How do we perceive the world?

Perception is not a passive process of registering the world.
Rather, the brain can make use of prior knowledge to actively predict possible future states.
This can help to make sense of the incoming sensory signals and make quick and accurate decisions.
The Predictive Brain Lab sets out to understand how our brain uses prior knowledge to aid perception and decision-making processes.

Anticipation of future events

We showed that early visual cortex performs pattern completion by recreating a stimulus sequence after only a subset of the visual sequence is provided. Interestingly, this ‘pre-played’ sequence was temporally faster compared to the actual sequence and linked to behavioral performance during perception.

Layered fMRI reveals feedforward and feedback processing

Ultra-high resolution fMRI allows for functional data to be acquired from separate cortical layers. Using knowledge of the layer-specific terminations of feedforward and feedback connections in visual cortex, we use this to separate top-down from bottom-up visual responses. For example, increased fMRI responses to an illusory shape stimulus from top-down feedback are only found in the deep layers of V1.

Expectations enhance perception

Here, we combined human magnetoencephalography (MEG) with multivariate decoding techniques to resolve the timing of neural signals induced by expectations. We found that, when auditory cues induced the expectation of a grating of a particular orientation, this evoked a neural template of the expected grating already before the grating was presented. These results suggest a mechanism by which the brain predicts future sensory stimuli in order to enhance perception.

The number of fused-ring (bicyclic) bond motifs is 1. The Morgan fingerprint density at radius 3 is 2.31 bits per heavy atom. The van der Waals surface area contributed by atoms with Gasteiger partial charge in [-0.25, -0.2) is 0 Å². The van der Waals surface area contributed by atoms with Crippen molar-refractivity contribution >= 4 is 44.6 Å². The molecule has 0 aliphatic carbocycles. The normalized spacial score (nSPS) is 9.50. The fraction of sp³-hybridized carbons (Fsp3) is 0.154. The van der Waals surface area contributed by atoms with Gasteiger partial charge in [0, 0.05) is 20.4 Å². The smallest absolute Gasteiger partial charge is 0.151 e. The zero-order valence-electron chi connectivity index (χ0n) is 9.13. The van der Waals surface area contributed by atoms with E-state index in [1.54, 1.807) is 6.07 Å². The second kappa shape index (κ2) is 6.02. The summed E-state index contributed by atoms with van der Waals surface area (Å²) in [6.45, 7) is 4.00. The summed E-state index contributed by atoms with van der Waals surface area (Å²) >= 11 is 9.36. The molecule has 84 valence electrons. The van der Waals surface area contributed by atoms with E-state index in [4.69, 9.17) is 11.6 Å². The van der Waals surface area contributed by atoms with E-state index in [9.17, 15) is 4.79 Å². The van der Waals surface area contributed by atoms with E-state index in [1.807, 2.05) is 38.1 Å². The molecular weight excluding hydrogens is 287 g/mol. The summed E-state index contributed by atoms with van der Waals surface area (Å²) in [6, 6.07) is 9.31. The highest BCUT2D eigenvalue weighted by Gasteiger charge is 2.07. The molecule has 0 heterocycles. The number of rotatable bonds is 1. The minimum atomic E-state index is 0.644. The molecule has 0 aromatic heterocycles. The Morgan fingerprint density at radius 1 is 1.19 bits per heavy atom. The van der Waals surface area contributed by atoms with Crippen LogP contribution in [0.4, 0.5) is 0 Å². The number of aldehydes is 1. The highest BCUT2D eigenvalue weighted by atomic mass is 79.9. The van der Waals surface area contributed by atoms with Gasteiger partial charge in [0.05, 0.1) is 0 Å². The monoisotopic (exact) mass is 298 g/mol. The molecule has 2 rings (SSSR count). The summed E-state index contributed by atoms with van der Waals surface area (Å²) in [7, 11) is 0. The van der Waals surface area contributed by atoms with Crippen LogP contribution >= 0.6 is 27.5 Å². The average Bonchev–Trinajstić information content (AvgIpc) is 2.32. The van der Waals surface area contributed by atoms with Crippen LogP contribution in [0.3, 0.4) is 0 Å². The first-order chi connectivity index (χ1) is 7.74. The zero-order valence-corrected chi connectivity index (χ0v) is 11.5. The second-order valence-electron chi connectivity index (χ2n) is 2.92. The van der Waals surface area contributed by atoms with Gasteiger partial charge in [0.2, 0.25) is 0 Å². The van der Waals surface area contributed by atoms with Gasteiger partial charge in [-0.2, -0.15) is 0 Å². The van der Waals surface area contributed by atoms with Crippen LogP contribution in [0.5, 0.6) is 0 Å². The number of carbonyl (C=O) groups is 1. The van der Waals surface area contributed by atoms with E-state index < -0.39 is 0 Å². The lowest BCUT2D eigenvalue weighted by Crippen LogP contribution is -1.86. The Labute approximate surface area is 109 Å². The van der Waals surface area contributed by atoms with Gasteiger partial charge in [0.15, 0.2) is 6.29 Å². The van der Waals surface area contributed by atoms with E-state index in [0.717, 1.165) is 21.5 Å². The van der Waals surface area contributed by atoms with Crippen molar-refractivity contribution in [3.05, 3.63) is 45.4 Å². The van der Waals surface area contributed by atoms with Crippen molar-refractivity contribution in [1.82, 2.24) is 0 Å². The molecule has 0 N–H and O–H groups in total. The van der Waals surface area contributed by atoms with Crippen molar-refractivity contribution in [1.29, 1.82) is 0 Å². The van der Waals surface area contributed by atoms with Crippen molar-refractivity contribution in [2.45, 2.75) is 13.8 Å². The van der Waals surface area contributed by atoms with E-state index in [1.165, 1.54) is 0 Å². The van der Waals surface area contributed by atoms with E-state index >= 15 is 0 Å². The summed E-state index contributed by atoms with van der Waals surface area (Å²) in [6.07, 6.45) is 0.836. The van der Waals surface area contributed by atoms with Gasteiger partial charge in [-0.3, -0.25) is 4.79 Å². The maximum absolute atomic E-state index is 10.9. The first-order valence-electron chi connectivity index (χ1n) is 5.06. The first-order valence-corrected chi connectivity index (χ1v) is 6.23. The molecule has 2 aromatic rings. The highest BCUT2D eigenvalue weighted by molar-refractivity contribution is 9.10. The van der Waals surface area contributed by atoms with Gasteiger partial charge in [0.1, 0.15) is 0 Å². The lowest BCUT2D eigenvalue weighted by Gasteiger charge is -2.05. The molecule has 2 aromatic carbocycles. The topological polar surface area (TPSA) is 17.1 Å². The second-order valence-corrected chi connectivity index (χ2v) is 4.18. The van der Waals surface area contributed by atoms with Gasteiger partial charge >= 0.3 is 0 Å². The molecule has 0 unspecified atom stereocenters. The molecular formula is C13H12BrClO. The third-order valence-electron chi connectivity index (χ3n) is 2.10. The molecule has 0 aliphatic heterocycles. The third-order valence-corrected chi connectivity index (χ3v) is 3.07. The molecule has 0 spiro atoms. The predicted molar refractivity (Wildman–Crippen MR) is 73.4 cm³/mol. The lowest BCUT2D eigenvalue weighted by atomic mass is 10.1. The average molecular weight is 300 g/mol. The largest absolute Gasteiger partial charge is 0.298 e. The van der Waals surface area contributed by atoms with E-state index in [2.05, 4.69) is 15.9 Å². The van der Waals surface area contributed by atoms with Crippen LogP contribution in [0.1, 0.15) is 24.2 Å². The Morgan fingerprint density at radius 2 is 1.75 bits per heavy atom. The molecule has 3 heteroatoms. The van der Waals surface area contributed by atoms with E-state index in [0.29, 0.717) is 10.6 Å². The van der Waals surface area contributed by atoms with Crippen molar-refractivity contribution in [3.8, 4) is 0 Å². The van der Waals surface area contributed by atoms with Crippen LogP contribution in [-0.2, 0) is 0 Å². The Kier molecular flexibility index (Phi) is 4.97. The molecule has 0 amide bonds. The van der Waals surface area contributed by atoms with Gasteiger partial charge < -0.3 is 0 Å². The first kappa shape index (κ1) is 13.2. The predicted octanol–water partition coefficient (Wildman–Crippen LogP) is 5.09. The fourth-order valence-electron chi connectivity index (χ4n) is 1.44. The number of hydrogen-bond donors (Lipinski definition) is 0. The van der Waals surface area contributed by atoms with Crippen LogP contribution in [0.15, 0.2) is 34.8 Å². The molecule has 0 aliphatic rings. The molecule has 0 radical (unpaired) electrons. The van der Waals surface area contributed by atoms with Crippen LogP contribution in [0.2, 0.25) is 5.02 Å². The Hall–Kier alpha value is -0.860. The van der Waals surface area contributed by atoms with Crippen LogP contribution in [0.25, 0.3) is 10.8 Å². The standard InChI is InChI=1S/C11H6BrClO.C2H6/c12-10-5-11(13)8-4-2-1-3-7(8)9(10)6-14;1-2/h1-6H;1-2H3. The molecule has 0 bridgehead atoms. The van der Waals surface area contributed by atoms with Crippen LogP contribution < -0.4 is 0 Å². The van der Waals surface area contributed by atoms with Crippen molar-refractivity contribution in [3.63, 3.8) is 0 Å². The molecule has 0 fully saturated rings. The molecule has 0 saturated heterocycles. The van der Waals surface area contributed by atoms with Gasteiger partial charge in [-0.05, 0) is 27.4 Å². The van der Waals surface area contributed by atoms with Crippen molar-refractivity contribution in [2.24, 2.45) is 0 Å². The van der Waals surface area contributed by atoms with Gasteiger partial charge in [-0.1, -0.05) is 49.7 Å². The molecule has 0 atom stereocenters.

Latest news

Dr. Floris de Lange is now Prof. Floris de Lange

On November 23, 2018, Floris gave his inaugural lecture: Ceci n’est pas une pipe. During this lecture, he discussed, among other things: the key ingredients of a predictive brain, why we don’t hallucinate our thoughts, how expectations filter our...

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Paper published in Current Biology

When we remember or imagine a visual experience, the visual cortex is engaged to simulate visual details of the experience we are thinking about. In our recent laminar fMRI study, we examined how signals in visual cortex that occur during visual working...

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Congratulations dr. Lüttke!

Claudia Lüttke successfully defended her thesis "What you see is what you hear: Visual influences on auditory speech perception". In a conversation we do not only effortlessly translate soundwaves into words and sentences, but we also use the oral...

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How to get to the lab

Donders Institute

Address

Floris de Lange, PhD
Donders Institute (Centre for Cognitive Neuroimaging), Room 01.117
Kapittelweg 29
P.O. Box 9101
NL – 6500 HB Nijmegen
the Netherlands

Phone: +31 24 36 10658
Fax: +31 24 36 10989
e-mail: floris.delange@donders.ru.nl